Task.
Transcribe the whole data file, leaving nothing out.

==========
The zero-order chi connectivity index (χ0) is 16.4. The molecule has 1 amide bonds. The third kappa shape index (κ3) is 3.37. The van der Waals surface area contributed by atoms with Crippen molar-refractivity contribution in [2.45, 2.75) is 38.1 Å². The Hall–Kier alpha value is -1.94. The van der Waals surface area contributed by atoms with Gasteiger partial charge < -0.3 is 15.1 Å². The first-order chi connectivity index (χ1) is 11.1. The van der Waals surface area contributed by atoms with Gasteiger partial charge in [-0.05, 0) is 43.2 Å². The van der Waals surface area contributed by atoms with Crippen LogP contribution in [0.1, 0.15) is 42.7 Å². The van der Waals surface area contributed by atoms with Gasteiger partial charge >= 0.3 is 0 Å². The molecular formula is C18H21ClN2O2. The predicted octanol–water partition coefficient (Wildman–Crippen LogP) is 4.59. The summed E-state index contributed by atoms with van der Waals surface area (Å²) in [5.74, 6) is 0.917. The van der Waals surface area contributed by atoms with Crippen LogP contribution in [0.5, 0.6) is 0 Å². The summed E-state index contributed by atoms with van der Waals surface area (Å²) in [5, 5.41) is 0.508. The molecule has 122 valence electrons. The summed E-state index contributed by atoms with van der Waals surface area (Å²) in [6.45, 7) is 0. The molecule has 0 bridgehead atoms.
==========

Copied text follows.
The zero-order chi connectivity index (χ0) is 16.4. The molecule has 1 amide bonds. The third kappa shape index (κ3) is 3.37. The van der Waals surface area contributed by atoms with Crippen molar-refractivity contribution in [2.45, 2.75) is 38.1 Å². The Hall–Kier alpha value is -1.94. The van der Waals surface area contributed by atoms with Gasteiger partial charge < -0.3 is 15.1 Å². The first-order chi connectivity index (χ1) is 11.1. The van der Waals surface area contributed by atoms with Gasteiger partial charge in [-0.05, 0) is 43.2 Å². The van der Waals surface area contributed by atoms with Crippen LogP contribution in [0.1, 0.15) is 42.7 Å². The van der Waals surface area contributed by atoms with Gasteiger partial charge >= 0.3 is 0 Å². The molecular formula is C18H21ClN2O2. The predicted octanol–water partition coefficient (Wildman–Crippen LogP) is 4.59. The summed E-state index contributed by atoms with van der Waals surface area (Å²) in [5.74, 6) is 0.917. The van der Waals surface area contributed by atoms with Crippen LogP contribution in [0.5, 0.6) is 0 Å². The summed E-state index contributed by atoms with van der Waals surface area (Å²) in [5, 5.41) is 0.508. The molecule has 122 valence electrons. The summed E-state index contributed by atoms with van der Waals surface area (Å²) in [6.45, 7) is 0. The molecule has 0 bridgehead atoms.